The beginning of Greg Ramos’ umpiring career was born in the alleys of East Chicago, where the then 10-year-old took it upon himself to officiate neighborhood Wiffle ball games.
Thirty years later, the Munster resident umpires for Little Leagues across the Midwest, and has been named a 2013 Little League Softball World Series umpire.
“I’m most looking forward to just going there and meeting new people, doing a job and representing Northwest Indiana,” Ramos said. “I’m just looking forward to the whole thing.”
Portland, Ore., will host the Little League Softball World Series from Aug. 8 through 14. It features teams from around the globe, and several games will be broadcast on ESPN. Only about 10 umpires from across the United States are selected to work the tournament each year.
“Some tournaments are hard to fill (with umpires),” Ramos said, “but this World Series gets quite a large number of applicants, so it really is a huge honor.”
Ramos has officiated 19 state tournaments under the Little League baseball and softball umbrella, in addition to the 2000 Junior League Baseball World Series, and three IHSAA softball state championships. He is also a part of the Central Region Training Staff, which trains volunteer umpires from across the Midwest.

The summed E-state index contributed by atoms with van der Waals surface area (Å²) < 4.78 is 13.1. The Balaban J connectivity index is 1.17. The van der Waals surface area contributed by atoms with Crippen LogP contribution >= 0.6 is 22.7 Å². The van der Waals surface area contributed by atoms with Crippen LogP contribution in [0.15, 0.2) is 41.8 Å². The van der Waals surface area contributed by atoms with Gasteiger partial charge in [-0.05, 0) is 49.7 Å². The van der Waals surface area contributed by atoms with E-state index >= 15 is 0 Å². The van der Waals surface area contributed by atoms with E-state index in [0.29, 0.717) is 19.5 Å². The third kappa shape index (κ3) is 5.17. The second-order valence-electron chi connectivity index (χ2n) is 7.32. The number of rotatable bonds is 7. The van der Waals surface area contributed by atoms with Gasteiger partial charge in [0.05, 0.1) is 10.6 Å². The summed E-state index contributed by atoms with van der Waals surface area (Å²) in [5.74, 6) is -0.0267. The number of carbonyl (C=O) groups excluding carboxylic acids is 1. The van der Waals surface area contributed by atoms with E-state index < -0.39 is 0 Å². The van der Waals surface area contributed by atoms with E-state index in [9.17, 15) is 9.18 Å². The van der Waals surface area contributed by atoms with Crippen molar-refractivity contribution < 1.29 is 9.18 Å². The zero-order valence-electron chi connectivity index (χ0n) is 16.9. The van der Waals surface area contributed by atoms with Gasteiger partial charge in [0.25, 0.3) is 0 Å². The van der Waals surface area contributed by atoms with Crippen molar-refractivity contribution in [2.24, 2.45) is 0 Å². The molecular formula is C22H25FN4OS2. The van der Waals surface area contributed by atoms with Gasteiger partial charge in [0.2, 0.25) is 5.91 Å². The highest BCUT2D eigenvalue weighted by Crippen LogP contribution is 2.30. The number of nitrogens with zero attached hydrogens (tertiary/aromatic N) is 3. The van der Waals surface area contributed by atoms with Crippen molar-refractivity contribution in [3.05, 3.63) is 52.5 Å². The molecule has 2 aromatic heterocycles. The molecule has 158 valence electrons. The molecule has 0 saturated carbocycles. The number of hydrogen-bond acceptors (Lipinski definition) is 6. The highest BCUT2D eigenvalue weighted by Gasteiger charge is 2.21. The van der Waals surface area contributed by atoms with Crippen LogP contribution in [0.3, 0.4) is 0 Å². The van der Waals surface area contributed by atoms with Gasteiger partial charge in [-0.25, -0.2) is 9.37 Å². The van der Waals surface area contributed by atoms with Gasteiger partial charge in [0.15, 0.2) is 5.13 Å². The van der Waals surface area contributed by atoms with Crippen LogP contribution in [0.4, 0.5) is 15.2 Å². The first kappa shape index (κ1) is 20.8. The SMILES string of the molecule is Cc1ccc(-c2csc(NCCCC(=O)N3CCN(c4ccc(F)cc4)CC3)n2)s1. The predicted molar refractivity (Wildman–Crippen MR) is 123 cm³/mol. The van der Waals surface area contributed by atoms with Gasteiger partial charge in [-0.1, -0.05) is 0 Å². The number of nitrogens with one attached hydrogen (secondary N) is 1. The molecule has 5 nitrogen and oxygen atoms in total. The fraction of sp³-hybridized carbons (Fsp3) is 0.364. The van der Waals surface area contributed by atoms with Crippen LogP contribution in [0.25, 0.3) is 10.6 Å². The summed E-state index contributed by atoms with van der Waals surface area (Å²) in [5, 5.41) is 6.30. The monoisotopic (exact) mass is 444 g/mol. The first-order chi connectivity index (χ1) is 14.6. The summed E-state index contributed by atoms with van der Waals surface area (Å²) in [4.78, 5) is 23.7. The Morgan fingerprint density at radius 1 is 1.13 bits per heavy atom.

He attributes much of his passion for officiating softball and baseball to the influence of his grandfather, Armando Roche.
"A big part of getting into athletics probably came from my grandfather who played professional baseball in Latin America and Major League Baseball with the Washington Senators in 1945,” Ramos said. "His unquestionable knowledge of the game, I think, made me want to know more about baseball — which eventually led me to softball."
Ramos’ career as an official covers a hefty chunk of the sporting spectrum — he has officiated baseball and softball, in addition to volleyball, football and basketball. However, Little League softball and baseball have always been "number one" for him. Ramos doesn’t get a paycheck for officiating Little League sports — he umpires solely as a volunteer.
“I just have a loyalty to (Little League),” he said. “I was raised as a Little League umpire, and I’ve had some great people teaching me along the way. The friendships and the people I meet really keep me coming back.”